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Nicole Crans
She Let Go — In Her Time

~ Nicole Crans, Survivor

September 28, 2016

Planning for my departure to the TAPS Women's Empowerment Retreat in Sedona, Arizona, I struggled with an enormous amount of fear. I kept asking myself, "Why did I sign up to go on this trip? What exactly were these people going to expect me to say and do?" The fear got so intense I began to do what I often try to do - plan.

The first day, I felt fear and worry for what was coming next. I soon discovered that all these women were just like me; they have felt an enormous amount of pain. And they had lost their fiances, spouses, children and siblings, just like me. As I began to slowly open up through stories of my beloved fiance, Brian, I realized I was among women who truly understand the pain I have experienced for the past 10 years.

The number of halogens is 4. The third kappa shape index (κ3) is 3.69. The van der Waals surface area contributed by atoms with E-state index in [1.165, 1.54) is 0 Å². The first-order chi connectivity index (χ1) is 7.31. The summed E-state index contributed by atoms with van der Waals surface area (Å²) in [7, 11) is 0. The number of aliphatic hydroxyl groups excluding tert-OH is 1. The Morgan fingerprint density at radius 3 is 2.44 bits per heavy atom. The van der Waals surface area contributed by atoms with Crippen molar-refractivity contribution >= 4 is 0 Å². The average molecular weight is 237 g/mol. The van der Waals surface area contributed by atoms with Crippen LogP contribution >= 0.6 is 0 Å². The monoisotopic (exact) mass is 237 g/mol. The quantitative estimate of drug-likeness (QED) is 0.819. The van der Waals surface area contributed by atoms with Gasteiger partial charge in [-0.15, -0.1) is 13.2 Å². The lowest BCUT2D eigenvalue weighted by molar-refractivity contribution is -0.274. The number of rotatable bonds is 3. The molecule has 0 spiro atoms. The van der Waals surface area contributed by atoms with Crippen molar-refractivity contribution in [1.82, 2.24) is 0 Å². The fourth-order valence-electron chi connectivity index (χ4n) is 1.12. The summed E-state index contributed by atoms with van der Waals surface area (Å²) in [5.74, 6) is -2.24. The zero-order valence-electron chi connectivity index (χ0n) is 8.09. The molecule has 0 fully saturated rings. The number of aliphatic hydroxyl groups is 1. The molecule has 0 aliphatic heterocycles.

I have spent the past 10 years exerting energy into helping others and focusing on my education. Everyone on the outside thought I was strong and assumed I had moved on. In my mind, I thought everything was fine too, and I even convinced myself if I followed my plans my life would turn out OK. But by forcing life to happen to me, I was not living it. Then, a year ago, my then-husband asked me for a divorce, and two weeks later my sweet Oma died. She was the woman I looked up to when I was little, and she taught me so much. She used to say, "We're all connected, some by blood, all by love."

I felt connected to the women on this trip through our loved ones who passed. And with each story that was shared, every warm embrace and every tear we shed we began to grow closer. I learned from these women, and like one woman said, our theme song is Alicia Keys' "Girl on Fire." Through the week, we felt empowered by our leaders and each other.